4.29.  However, other witnesses suggested that the Treaty included deliberate ambiguity. John Palmer's understanding was that "the heads of government deliberately did not seek to address some of the mechanics of how the institutions will relate to each other … because it is always open to an act of the Council to define a clearer functional answer to the question" (Q S17). Brendan Donnelly considered that many of the institutional provisions were "perhaps deliberately" permissive or tentative, so that their impact would depend on how they are implemented, which would be influenced by personalities and politics (p S131).

4.30.  Other witnesses thought that more precision in the Lisbon Treaty about the relations of the senior leaders could not have been achieved. Sir Stephen Wall did not think that it would have been "feasible to define the roles so clearly that [the European Council President and the Commission President] were bound to get on" (Q S204). Lord Brittan of Spennithorne said: "I think all this has to be worked out and that it is complex I do not deny. That it is potentially problematic I do not deny. Is there a better way of doing it than that which is in the Treaty? I cannot think of one" (Q S356). While he was troubled by the role of the High Representative, he considered that "everything depends on the personalities. It can be made to work" (Q S355). He told us: "If I had carte blanche to write the Treaty, I do not think I would have wanted to write into it more provisions which would make it more likely to work than there are at the moment. The extent to which it works is dependent on personalities and working practices rather than any further or different treaty language" (Q S353).

4.31.  Graham Avery said that good relations between the Presidents of the European Council and the Commission and the High Representative would be "absolutely essential", adding, "[f]rankly, it depends on the personalities" (Q C7). Charles Grant thought that "a lot depends on the people involved … If the people do not get on well it is not going to work well, however clever the institutional provisions" (Q C53). Elmar Brok MEP also felt that "people set realities", and Sir Stephen Wall considered that "the structures will not deliver the result, the result does depend critically on choosing the right men or women to do those key jobs" (QQ S346, S202). In particular, the choice of President of the European Council would be "critical", because "you could get a situation in which that person saw their role as being principally a role on the international stage, which risks the potential of them competing for space with the High Representative" (Q S205). Professor Wallace put it to us that the result would depend not so much on the written rules, as on evolving practice (Q S160).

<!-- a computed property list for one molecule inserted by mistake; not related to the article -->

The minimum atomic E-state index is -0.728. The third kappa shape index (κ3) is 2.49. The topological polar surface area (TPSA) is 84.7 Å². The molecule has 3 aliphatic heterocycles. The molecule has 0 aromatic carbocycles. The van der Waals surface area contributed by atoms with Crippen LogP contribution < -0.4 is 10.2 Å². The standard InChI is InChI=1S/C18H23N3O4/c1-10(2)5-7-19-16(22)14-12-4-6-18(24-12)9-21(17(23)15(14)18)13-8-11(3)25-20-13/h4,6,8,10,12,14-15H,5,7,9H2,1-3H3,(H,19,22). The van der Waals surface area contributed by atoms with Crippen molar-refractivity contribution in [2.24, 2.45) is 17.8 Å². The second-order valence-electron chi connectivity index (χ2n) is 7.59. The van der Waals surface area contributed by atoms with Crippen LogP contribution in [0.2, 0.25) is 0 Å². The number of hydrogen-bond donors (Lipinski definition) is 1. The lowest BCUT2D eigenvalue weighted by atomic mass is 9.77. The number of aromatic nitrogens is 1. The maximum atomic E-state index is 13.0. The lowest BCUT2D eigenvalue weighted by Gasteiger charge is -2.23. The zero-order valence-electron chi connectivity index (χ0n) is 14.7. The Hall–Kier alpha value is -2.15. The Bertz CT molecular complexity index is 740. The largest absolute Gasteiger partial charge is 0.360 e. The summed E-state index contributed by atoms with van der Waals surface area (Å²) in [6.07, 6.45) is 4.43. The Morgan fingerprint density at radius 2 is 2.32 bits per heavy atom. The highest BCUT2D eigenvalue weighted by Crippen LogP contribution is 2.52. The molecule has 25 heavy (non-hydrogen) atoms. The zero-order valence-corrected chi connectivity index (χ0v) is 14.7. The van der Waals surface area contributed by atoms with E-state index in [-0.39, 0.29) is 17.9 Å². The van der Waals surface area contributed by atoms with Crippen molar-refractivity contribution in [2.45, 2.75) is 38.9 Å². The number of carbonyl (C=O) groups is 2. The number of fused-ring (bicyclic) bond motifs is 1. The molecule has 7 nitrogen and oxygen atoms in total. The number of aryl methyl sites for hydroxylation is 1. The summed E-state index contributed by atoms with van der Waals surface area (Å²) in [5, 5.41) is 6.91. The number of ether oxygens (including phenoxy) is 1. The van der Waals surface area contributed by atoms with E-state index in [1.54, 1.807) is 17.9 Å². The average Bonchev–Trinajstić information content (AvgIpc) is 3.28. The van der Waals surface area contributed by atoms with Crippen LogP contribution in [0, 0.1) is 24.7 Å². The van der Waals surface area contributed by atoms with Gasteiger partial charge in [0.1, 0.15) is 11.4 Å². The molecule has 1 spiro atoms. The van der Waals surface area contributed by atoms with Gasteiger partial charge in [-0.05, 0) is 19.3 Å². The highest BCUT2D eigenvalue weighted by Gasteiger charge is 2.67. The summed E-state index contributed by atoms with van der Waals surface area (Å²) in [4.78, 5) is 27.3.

4.32.  There is another point of view that considers that the Treaty is actually more precise about the roles of the Union's senior leaders than previous Treaties have been. Jens Nymand Christensen, for the Commission, told us that "the texts have been drafted in such a manner as to make it as clear as possible how each of those people will function. … The texts have clearly been drafted with a view to limit any kind of confusion or turf battle" (Q S299).

CONCLUSIONS

4.33.  The Lisbon Treaty makes highly significant changes to the European Council, the purpose of which is to make the European Council work better. It will become part of the EU's formal institutional framework and expressly subject, for the first time, to the jurisdiction of the ECJ. It will be given a more explicit leadership role in the EU.

4.34.  The creation of a full-time European Council President, in place of a six-monthly rotation among heads of government, is a significant move, and is likely to make the European Council more effective at creating direction and action. This could mean a more active/activist European Council—a consequence which would be welcomed in some quarters but not in others.

4.35.  The European Council President will have two broad roles: the primary one of leading the European Council, and also ensuring the external representation of the Union on issues concerning the CFSP at his or her level and without prejudice to the High Representative.

4.36.  Concerns have been raised about the relationship between the European Council President and the other senior leaders of the Union, particularly the High Representative, the rotating presidency of the Council of Ministers, and the President of the Commission. There is little in the Lisbon Treaty itself to indicate how these relationships will work; only experience will show. While some progress towards clarifying this may be made before the Treaty's provisions come into operation, much will depend on practice.

The impact of the Treaty on the Council of Ministers

MEMBERSHIP AND FUNCTION

4.37.  The composition of the Council of Ministers—ministers of each Member State meeting in different configurations according to the subject matter—is unchanged by the Lisbon Treaty. Its simplified remit is to "exercise legislative and budgetary functions" jointly with the Parliament, and "carry out policy-making and coordinating functions as laid down in the Treaties" (Article 16, amended TEU)[30].